To address the environmental sustainability concerns regarding aquafeed, a US team has seen the effectiveness of replacing fishmeal and fish oil with different types of marine microalgae in Nile tilapia.
Aquaculture is growing and Nile tilapia (Oreochromis niloticus), a major aquaculture species and the focus of our current research, is predicted to be one of the 2 fastest growing aquaculture products in the next decade and a key driver of US and global consumer demand for farmed fish. Sustainable expansion of aquafeeds, among other things, necessitates finding alternatives to fishmeal and fish oil because of environmental, food security, and financial drawbacks of these ingredients. Alternative ingredients are for example insect meal or (micro)algae meal.
Marine microalgae show promise as alternative aquafeed ingredients that can improve environmental sustainability and human health benefits. Marine microalgae production offers several advantages over terrestrial crops: improved land and water-use efficiency due to higher yields per unit input, no need for freshwater and arable land, and lower greenhouse emissions.
The Dartmouth research team’s latest work replaces fishmeal with a marine microalga co-product, Nannochloropsis oculata, which is rich in both protein and omega-3 fatty acids, including eicosapentaenoic acid, that are essential to fish growth and quality. The researchers used N. oculata dried whole cells and N. oculata co-product, followed by an 84-day nutritional feeding experiment with N. oculata co-product. The study’s findings show promise in replacing conventional protein ingredients in tilapia feeds. The results demonstrated that the co-product had higher protein content than the whole cells but had lower digestibility than whole cells. The co-product showed the highest digestibility of lysine, an essential amino acid that is often deficient in terrestrial crop-based aquafeed ingredients, as well as the highest eicosapentaenoic acid (EPA) digestibility.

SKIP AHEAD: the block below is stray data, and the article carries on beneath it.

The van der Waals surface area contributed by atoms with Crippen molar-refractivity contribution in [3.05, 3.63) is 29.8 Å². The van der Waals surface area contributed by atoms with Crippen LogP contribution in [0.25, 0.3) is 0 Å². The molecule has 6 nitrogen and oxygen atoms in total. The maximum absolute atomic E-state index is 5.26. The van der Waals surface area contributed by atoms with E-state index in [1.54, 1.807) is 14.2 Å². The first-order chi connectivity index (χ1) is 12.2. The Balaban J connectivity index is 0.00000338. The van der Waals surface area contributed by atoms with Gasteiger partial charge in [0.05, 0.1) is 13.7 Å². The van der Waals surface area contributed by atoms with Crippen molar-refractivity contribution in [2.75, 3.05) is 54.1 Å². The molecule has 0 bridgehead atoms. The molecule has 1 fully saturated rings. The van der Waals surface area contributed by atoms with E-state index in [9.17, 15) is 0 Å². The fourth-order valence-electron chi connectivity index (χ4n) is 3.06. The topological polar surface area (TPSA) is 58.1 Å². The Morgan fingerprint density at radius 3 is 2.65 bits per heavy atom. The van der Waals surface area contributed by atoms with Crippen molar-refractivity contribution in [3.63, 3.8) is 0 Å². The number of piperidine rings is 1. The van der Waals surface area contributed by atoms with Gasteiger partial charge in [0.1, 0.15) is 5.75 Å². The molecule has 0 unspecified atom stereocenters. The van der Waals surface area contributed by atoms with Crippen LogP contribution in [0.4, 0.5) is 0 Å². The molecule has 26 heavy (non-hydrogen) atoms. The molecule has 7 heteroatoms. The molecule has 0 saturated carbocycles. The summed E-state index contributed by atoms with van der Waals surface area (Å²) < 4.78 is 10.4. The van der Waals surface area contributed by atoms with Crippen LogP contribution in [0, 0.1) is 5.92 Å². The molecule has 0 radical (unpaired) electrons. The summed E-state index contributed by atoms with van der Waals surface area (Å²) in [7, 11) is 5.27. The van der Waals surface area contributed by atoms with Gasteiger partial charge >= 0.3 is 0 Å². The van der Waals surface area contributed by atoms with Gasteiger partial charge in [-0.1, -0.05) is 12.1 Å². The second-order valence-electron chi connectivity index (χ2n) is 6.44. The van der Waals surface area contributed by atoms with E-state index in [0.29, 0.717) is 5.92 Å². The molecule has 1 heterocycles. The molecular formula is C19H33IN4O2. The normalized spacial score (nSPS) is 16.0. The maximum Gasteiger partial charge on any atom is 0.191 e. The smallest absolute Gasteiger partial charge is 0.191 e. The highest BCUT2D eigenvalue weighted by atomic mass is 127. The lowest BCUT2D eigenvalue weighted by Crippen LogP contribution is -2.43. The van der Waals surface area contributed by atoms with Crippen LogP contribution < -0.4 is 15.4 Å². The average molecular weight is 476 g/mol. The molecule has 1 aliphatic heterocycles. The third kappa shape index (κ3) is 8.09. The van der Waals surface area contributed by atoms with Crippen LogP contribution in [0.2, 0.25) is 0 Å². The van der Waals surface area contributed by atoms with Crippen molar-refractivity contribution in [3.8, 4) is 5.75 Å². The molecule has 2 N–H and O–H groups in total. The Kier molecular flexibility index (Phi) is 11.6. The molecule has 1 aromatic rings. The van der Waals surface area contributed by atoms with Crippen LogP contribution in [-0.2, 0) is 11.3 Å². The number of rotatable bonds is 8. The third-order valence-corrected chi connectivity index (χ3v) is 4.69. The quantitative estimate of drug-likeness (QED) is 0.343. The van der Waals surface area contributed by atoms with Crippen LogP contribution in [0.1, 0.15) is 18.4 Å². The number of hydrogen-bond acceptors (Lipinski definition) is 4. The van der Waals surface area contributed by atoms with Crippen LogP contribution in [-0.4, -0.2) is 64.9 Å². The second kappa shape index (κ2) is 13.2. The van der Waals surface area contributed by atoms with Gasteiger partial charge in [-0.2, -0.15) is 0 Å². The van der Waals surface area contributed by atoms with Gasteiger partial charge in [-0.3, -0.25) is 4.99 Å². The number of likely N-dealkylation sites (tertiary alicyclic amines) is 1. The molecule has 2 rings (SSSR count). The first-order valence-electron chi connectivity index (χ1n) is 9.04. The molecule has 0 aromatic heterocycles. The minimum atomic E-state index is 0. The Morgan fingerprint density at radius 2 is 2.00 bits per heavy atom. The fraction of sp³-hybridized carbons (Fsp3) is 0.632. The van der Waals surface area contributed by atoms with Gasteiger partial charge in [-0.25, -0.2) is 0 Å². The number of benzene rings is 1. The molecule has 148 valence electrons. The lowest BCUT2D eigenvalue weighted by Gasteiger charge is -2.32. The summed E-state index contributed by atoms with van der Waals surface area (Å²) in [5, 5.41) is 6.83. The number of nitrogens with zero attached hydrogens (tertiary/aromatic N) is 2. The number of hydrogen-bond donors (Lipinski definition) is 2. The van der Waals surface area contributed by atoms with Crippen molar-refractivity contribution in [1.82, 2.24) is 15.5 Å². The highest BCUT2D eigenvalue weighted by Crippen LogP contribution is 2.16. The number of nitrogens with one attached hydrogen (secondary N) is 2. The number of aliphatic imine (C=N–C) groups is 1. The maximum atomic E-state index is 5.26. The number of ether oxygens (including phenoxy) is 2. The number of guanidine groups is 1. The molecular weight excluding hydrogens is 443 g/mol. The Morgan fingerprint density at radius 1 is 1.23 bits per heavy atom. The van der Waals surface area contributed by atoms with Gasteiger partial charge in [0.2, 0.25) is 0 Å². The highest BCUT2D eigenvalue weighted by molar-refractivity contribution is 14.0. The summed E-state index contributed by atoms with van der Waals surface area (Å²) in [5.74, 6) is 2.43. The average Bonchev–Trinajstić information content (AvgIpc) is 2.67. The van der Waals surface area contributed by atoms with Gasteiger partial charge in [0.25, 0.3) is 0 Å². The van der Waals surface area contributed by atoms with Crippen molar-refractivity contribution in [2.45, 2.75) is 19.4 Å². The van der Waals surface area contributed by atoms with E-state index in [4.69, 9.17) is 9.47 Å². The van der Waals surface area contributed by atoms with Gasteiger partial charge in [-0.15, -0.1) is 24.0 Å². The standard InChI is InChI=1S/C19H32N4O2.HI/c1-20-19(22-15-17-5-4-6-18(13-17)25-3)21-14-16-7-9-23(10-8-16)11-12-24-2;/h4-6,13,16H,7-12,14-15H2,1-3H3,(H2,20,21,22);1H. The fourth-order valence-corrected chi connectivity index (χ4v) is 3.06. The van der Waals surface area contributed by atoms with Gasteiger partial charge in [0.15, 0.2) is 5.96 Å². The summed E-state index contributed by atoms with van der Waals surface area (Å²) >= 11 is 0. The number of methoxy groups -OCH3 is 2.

Based on these results, the US team concludes that microalgae based diets are currently in the preliminary development stage for aquafeeds. Achieving wide use of such a nutrient dense N. oculata co-product in fish feeds requires researchers to find ways to enhance nutrient digestibility. Developing highly digestible algal ingredients will both improve feed conversion ratios and reduce nutrient loads in fish culture effluents, while also helping drive algae-based aquafeeds towards cost-competitiveness with conventional feed. Towards this goal, the researchers are now focusing on whether the inclusion of 1 or more non-starch polysaccharide and protease enzymes in N. oculata co-product diet enhances nutrient digestibility and retention and growth and reduces effluent nutrient loading in Nile tilapia.
The research has been published in PLOS ONE.